Maybe to think about the future for a minute, you could argue that computing needs to evolve because we are using very primitive interfaces for computing and for collaborating through computers in particular. For example, you and I are sitting here, you’ve got headphones on, and I’ve got a microphone in front of my face. I’ve got a camera mounted above my monitor. This is very inhumane. What we’re doing right now, it’s all composite tech. Some old, some new. None of it’s very human. I’m still using a keyboard and a mouse to talk to the computer. Steve Jobs used to say that all of the value at Apple was created by three things—the keyboard and the mouse, the click wheel on the iPod, and the multi-touch interface. All of those things were the human interface with the computer.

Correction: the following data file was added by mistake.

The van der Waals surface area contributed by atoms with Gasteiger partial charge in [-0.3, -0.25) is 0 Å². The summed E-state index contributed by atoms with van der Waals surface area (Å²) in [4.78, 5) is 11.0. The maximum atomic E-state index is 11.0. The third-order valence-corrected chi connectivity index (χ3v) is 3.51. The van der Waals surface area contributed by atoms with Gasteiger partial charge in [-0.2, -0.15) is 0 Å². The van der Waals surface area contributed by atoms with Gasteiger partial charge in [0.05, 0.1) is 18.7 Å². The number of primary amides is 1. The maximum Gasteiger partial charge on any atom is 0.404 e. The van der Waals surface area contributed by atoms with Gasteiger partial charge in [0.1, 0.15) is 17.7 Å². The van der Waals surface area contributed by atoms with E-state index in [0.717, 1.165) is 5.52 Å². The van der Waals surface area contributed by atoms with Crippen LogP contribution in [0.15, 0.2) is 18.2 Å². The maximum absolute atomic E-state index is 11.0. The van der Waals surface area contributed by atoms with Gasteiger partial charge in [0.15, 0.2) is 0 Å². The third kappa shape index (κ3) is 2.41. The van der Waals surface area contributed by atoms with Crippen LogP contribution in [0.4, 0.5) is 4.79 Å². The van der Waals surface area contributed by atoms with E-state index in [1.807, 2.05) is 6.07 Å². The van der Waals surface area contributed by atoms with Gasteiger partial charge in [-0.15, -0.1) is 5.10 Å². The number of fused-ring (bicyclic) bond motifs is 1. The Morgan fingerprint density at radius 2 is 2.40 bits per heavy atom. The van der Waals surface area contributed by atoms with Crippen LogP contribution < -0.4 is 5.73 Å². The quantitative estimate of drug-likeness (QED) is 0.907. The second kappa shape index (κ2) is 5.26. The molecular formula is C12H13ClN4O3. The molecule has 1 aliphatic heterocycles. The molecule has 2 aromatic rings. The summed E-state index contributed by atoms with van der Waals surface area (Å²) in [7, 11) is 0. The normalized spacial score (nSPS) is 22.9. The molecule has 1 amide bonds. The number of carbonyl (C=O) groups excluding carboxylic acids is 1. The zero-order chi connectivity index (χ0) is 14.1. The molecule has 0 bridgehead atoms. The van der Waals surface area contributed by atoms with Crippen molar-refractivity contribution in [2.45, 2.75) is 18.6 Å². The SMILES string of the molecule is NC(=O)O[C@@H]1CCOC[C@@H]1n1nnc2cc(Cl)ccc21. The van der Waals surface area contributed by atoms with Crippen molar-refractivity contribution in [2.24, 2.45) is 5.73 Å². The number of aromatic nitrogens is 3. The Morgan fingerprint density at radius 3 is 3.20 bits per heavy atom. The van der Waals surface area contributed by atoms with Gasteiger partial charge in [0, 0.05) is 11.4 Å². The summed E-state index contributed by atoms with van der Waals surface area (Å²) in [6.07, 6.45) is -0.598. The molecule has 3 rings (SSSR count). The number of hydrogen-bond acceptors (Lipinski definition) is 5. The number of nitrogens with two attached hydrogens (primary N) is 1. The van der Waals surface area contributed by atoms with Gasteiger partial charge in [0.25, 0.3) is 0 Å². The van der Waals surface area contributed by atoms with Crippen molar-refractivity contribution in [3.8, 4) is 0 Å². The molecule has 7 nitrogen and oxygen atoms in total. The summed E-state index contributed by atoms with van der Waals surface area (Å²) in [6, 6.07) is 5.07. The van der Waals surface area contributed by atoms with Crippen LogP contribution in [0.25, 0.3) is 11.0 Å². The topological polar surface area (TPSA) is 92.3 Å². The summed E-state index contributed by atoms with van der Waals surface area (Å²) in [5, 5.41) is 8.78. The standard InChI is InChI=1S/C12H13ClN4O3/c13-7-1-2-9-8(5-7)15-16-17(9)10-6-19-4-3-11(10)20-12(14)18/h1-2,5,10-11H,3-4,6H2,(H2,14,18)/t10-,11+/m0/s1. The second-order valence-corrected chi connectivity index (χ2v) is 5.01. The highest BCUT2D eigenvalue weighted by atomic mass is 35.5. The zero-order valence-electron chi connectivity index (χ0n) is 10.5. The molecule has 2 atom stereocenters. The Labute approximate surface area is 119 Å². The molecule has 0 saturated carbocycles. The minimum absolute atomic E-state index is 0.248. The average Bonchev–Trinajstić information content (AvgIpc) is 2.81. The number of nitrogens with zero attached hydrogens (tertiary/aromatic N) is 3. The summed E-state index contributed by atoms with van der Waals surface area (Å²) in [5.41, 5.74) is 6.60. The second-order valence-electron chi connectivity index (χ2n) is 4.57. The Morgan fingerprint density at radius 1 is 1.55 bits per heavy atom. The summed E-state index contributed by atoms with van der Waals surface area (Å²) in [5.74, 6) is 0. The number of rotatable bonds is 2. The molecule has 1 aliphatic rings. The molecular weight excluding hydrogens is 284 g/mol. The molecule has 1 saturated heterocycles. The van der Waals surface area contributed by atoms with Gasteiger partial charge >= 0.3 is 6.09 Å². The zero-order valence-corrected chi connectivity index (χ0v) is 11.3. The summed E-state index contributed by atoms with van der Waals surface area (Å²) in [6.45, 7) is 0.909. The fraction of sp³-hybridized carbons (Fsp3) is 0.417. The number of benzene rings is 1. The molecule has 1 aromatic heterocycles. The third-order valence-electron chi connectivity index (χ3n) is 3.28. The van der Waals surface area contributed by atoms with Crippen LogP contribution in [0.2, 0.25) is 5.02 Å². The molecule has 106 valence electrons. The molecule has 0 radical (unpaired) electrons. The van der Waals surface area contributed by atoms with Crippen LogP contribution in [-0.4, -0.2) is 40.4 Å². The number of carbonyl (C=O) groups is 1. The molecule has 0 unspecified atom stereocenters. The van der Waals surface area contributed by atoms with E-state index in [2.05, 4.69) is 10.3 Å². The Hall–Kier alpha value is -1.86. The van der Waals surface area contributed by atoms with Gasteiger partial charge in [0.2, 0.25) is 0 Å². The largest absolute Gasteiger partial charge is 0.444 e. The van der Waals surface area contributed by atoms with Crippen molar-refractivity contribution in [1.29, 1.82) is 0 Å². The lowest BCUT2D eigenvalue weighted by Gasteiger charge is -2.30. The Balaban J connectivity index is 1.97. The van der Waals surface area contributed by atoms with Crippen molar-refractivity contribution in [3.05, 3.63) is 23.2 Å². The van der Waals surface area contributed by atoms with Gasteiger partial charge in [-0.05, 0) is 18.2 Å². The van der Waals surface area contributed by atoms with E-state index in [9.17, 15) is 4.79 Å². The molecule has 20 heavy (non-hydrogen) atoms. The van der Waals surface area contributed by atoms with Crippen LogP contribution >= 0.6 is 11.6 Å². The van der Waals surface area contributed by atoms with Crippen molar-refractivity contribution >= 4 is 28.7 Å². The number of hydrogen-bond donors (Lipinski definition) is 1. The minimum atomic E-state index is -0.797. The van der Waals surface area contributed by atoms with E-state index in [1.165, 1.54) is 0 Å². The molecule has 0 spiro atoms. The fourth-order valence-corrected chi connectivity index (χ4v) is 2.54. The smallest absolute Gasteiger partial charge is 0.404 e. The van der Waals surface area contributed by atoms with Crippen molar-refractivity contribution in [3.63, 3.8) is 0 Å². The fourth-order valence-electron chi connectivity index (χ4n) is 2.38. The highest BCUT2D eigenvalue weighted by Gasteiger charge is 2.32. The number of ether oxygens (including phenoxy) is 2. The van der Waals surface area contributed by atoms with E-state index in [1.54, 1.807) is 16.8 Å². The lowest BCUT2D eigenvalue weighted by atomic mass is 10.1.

One of the things we need to be demanding from the world and from our technology companies is more humane technology, more humane interfaces. We can all do the best that we can. We can go learn meditation, and you can use those skills to moderate, whether you’re on Zoom all day, whether you’re picking up your phone too much. We can look at the tech companies and say, “Are they putting tools into the phones that help us manage screen time?” Well, yes, they are. But I’m a parent and I really would like to put limits on my kids’ ability to use their iPads and things. I don’t mind that they play education games and watch some shows each day, but It’s actually quite hard to get an iPad to shut down.

Andy Vantrease  50:05